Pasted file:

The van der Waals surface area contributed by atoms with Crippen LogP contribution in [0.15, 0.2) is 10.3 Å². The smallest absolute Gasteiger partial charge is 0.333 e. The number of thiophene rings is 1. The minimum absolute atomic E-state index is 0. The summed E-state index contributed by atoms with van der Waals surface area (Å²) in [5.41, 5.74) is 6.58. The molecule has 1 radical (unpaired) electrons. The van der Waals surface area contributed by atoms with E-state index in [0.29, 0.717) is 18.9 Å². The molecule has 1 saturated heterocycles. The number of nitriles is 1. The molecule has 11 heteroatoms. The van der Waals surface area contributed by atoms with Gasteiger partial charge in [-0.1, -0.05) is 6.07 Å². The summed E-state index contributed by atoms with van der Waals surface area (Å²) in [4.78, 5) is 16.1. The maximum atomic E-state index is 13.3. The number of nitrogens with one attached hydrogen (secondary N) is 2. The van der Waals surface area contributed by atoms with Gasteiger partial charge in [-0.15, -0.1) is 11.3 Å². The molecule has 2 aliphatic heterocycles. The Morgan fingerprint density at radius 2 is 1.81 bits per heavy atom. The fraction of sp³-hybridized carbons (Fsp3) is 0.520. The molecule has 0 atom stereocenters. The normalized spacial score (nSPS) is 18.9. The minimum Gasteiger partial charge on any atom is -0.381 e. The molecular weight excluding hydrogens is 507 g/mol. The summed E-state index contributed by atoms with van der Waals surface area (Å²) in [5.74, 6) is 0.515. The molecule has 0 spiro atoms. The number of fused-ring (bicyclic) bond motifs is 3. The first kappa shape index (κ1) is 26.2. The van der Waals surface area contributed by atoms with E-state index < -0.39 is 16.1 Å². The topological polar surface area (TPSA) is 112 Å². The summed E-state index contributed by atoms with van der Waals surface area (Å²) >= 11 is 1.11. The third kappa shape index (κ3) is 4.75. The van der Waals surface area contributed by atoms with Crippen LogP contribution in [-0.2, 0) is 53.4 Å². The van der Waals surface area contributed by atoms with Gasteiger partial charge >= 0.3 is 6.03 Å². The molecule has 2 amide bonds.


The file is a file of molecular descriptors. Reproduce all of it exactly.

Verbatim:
The van der Waals surface area contributed by atoms with Crippen LogP contribution in [0.15, 0.2) is 10.3 Å². The smallest absolute Gasteiger partial charge is 0.333 e. The number of thiophene rings is 1. The minimum absolute atomic E-state index is 0. The summed E-state index contributed by atoms with van der Waals surface area (Å²) in [5.41, 5.74) is 6.58. The molecule has 1 radical (unpaired) electrons. The van der Waals surface area contributed by atoms with E-state index in [0.29, 0.717) is 18.9 Å². The molecule has 1 saturated heterocycles. The number of nitriles is 1. The molecule has 11 heteroatoms. The van der Waals surface area contributed by atoms with Gasteiger partial charge in [-0.1, -0.05) is 6.07 Å². The summed E-state index contributed by atoms with van der Waals surface area (Å²) in [4.78, 5) is 16.1. The maximum atomic E-state index is 13.3. The number of nitrogens with one attached hydrogen (secondary N) is 2. The van der Waals surface area contributed by atoms with Gasteiger partial charge in [-0.15, -0.1) is 11.3 Å². The molecule has 2 aliphatic heterocycles. The Morgan fingerprint density at radius 2 is 1.81 bits per heavy atom. The fraction of sp³-hybridized carbons (Fsp3) is 0.520. The molecule has 0 atom stereocenters. The normalized spacial score (nSPS) is 18.9. The minimum Gasteiger partial charge on any atom is -0.381 e. The molecular weight excluding hydrogens is 507 g/mol. The summed E-state index contributed by atoms with van der Waals surface area (Å²) in [5.74, 6) is 0.515. The molecule has 0 spiro atoms. The number of fused-ring (bicyclic) bond motifs is 3. The first kappa shape index (κ1) is 26.2. The van der Waals surface area contributed by atoms with E-state index < -0.39 is 16.1 Å². The topological polar surface area (TPSA) is 112 Å². The summed E-state index contributed by atoms with van der Waals surface area (Å²) >= 11 is 1.11. The third kappa shape index (κ3) is 4.75. The van der Waals surface area contributed by atoms with Crippen LogP contribution in [-0.2, 0) is 53.4 Å². The van der Waals surface area contributed by atoms with Gasteiger partial charge >= 0.3 is 6.03 Å². The molecule has 2 amide bonds.